hashing apparatus for hashing an input data value to produce an offset value;
offset-access apparatus for using said offset value to access an entry of the instruction's hash table at an offset relative to the instruction header; and
a comparator for outputting the element of the accessed hash-table entry when the latter's check value matches the input data value.
19. Apparatus according to claim 18, wherein the instruction of said given type includes a hash control code, said hashing apparatus comprising:
an input operative upon said instruction being executed by the processor to receive said input data and said hash control code;
a combining unit for forming a transformed value by combining together at least corresponding portions of multiple bit-shifted versions of said input data, the number of such versions and their respective degrees of bit-shifting being determined by said hash control code; and
provisioning circuitry for using said transformed value to provide said offset value.
20. Apparatus according to claim 19, wherein said different versions of the input data are bit-shifted versions of the input data, the number of said different versions and their respective degrees of bit shifting being determined by said hash control code, said combining unit comprising:
a first register for storing said input data, the first register being accessible over its length so as to permit access to said versions by appropriately offset access into the first register;
a second register for storing said hash control code;
an exclusive-OR unit; and
a gating unit connected to said first and second registers for controlling the passing to said exclusive-OR unit of bits of said different versions of the input in dependence on the value of the hash control code, the output of said exclusive-OR unit constituting said transformed value.
Description
FIELD OF THE INVENTION

The present invention relates to a processing method and apparatus involving a processor instruction employing hashing.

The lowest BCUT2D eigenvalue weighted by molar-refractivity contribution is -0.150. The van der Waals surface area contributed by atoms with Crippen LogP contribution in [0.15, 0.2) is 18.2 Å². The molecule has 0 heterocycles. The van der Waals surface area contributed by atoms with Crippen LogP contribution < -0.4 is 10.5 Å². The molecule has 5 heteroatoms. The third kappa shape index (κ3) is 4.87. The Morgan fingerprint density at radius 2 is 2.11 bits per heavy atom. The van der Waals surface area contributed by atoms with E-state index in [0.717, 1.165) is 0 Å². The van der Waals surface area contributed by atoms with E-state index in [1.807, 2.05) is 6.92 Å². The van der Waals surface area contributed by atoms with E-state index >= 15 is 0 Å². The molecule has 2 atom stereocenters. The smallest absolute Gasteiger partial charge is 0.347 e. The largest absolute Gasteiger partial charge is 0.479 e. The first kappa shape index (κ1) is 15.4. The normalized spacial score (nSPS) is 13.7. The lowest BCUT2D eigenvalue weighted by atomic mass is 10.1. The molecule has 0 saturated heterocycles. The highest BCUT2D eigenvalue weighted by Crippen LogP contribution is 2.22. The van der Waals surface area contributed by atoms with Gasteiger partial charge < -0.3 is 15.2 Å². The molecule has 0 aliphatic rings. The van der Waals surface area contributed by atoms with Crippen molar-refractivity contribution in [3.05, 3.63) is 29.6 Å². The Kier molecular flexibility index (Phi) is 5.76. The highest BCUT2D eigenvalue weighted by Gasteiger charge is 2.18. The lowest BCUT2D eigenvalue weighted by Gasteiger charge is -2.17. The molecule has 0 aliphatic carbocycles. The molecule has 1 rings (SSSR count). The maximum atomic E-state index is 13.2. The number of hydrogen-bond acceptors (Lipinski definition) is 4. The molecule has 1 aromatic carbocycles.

BACKGROUND OF THE INVENTION

Processor instructions are known that provide for branching in dependence on the value of some parameter stored at a particular location (often in the accumulator of the processor ALU). Processor instructions are also known that provide for a degree of indirection in accessing an element to be handled by the instruction; by this is meant that the location of the target element is not directly specified in the instruction, but instead the instruction specifies a location that holds the address of the location storing the target element. More sophisticated indirection involves pre or post indexing based on a value held in a specific processor register (pre-indexing involves modifying the address specified in the instruction whereas post-indexing involves modifying the address stored in the location specified in the instruction).

In apparatus such as a packet switch, a controlling processor will generally be required to carry out some action based on the value of an input quantity such as a packet destination address. This desired capability can be viewed as a branching operation in which the processor must branch to a required action dependent on the value of the input quantity. Alternatively the desired capability can be likened to an operation involving indirection post-indexed by the value of the input quantity. However, in applications such as controlling a packet switch, the range of possible values of the input quantity may be very large even though only a very limited subset of these values may be of interest. The standard branch instructions or instructions involving indirection cannot cope with this requirement in a compact and simple manner and will generally use a number of memory locations corresponding to the number of possible values of the input quantity.

It is an object of the present invention to provide a compact and flexible way of controlling a processor to selectively access elements in dependence on the value of an input quantity.

As will become apparent below, the present invention achieves this object by employing hashing. Hashing is itself a well known technique by which a relatively long input is transformed into a shorter output. Hashing is used for many different purposes including memory look-up and for forming message authentication codes. A large number of different hashing functions are known.